Hey, at least it looks cool

One of the biggest problems in both film and television is making an action sequence believable. If an audience isn't believing what they're seeing, there's no chance they can be invested in the onscreen drama, and the scene becomes a mindless fight that nobody really cares about. A big part of this (especially in cop dramas) is trying to make the actors' prop guns feel real to the audience. There's a layer of realism in the way someone carries a real gun versus a prop – and an audience can often tell just by the weight the prop has in the actor's hand whether it's real or not.

Longmire avoids these problems, as the guns are all very believable on screen. However, there are times where Walt's handling of his gun is questionable at best. In the Season 2 premiere, "Unquiet Mind," Walt hears a gunshot while approaching a house. He reloads his gun and cocks it back like a badass before rushing in — except he hadn't fired his gun yet, which means he just discharged a live round out onto the ground for no particular reason. Still, we guess it looked cool.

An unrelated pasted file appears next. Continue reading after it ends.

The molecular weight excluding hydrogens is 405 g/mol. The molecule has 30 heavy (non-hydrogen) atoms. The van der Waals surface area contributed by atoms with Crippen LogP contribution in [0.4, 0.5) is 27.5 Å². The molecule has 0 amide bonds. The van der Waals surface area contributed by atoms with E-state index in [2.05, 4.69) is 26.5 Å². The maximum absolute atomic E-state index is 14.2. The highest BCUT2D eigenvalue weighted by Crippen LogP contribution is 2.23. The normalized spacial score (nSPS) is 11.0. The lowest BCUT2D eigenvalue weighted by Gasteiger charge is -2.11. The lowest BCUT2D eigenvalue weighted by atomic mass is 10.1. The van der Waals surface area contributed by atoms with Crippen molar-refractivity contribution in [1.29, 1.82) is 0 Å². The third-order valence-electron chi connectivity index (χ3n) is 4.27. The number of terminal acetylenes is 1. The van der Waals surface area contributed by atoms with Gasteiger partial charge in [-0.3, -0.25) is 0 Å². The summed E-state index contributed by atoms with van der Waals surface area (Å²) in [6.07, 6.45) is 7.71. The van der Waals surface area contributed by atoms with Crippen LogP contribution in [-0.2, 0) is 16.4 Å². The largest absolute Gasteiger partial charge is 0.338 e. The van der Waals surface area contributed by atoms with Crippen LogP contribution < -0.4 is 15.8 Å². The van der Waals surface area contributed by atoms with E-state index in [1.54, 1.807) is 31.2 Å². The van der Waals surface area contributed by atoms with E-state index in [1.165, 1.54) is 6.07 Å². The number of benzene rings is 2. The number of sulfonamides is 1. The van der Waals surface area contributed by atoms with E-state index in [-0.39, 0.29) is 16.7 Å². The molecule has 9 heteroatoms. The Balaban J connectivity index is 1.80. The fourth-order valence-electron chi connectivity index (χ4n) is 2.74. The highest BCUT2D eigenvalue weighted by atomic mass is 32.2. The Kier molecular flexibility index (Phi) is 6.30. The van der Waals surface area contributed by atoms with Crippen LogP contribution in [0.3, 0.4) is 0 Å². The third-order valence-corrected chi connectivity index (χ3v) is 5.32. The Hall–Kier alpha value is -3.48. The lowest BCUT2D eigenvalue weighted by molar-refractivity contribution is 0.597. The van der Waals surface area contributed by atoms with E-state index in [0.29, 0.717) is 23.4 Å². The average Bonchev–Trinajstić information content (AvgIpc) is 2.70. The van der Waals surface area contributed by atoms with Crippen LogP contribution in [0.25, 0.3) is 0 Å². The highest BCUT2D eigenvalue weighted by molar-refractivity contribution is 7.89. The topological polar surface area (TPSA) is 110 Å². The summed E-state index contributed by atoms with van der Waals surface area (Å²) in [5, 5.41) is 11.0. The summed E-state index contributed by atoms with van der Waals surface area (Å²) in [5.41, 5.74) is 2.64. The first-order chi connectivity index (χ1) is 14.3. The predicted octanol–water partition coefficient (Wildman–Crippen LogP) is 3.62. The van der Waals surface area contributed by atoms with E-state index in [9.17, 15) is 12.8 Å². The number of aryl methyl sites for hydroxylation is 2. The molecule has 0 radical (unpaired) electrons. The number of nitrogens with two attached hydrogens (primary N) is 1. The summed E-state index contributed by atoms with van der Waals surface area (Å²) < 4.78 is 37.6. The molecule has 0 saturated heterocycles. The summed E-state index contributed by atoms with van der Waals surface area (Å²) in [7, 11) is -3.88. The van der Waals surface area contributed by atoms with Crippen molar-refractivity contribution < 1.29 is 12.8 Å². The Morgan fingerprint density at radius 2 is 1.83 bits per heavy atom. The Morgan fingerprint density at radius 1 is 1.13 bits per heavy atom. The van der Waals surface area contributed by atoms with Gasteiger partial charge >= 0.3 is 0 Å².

The twin suns of Wyoming

Okay, we might be able to forgive this one because it happened in the pilot, and it took a few years for the show to find its footing. Longmire's troubled development included gaps in filming due to wildfire outbreaks and a surprise cancellation in 2014. After the series' 3rd season, A&E axed the television series due to the unusually high age range of its viewers (despite pulling in decent numbers, the average age of Longmire viewers was 60, while their other programs were targeted at people in their 40s).

Regardless, in the show's inaugural episode, there is a pretty glaring (no pun intended) mistake that the show's later seasons would've been ashamed to have missed. While Walt and fellow sheriff Vic are driving around, each time the camera angle swaps position, so does the sun, lighting each character on opposite sides of the vehicle every time they cut.

Where did he even come from?

This one is more goofy than anything, but it's funny enough to warrant a mention on this list.

In the Season 5 episode "Chrysalis," Vic stops on the side of the road to question a man in a motorized wheelchair, with a little dog on his lap and an ice cream cone in his other hand. How he ended up there, or where he got that ice cream is beyond us, but he and the dog (whose name is Tito) chat amicably with Vic for a while before she drives off. As they're talking, Tito licks the ice cream cone about a dozen times, but none of the ice cream ever disappears, because the cone is fake.

We have no idea why they decided to include the dog and the ice cream in this scene, especially because that character is never seen again, and it's kind of distracting while Vic is trying to get crucial information on the case. Whatever the reason, it's certainly very funny and is definitely a mistake that viewers will want to watch out for the next time they visit "Longmire."